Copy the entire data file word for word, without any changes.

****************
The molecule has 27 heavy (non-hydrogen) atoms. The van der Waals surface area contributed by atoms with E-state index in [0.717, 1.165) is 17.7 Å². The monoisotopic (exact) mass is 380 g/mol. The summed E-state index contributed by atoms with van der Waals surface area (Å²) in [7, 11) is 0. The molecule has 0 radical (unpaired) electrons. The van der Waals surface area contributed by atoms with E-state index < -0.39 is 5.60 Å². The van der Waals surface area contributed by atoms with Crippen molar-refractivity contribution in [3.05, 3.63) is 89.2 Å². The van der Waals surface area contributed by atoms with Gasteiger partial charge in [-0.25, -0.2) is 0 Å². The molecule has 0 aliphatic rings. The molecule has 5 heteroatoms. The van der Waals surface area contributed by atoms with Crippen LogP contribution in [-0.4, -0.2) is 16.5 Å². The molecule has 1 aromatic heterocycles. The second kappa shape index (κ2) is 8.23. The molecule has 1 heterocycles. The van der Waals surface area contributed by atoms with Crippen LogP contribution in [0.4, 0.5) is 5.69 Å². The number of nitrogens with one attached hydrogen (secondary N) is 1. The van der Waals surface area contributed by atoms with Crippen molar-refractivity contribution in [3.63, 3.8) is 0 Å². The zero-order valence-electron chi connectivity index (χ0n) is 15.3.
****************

The molecule has 27 heavy (non-hydrogen) atoms. The van der Waals surface area contributed by atoms with E-state index in [0.717, 1.165) is 17.7 Å². The monoisotopic (exact) mass is 380 g/mol. The summed E-state index contributed by atoms with van der Waals surface area (Å²) in [7, 11) is 0. The molecule has 0 radical (unpaired) electrons. The van der Waals surface area contributed by atoms with E-state index < -0.39 is 5.60 Å². The van der Waals surface area contributed by atoms with Crippen molar-refractivity contribution in [3.05, 3.63) is 89.2 Å². The van der Waals surface area contributed by atoms with Gasteiger partial charge in [-0.25, -0.2) is 0 Å². The molecule has 0 aliphatic rings. The molecule has 5 heteroatoms. The van der Waals surface area contributed by atoms with Crippen LogP contribution in [-0.4, -0.2) is 16.5 Å². The molecule has 1 aromatic heterocycles. The second kappa shape index (κ2) is 8.23. The molecule has 1 heterocycles. The van der Waals surface area contributed by atoms with Crippen LogP contribution in [0.4, 0.5) is 5.69 Å². The number of nitrogens with one attached hydrogen (secondary N) is 1. The van der Waals surface area contributed by atoms with Crippen molar-refractivity contribution in [3.63, 3.8) is 0 Å². The zero-order valence-electron chi connectivity index (χ0n) is 15.3.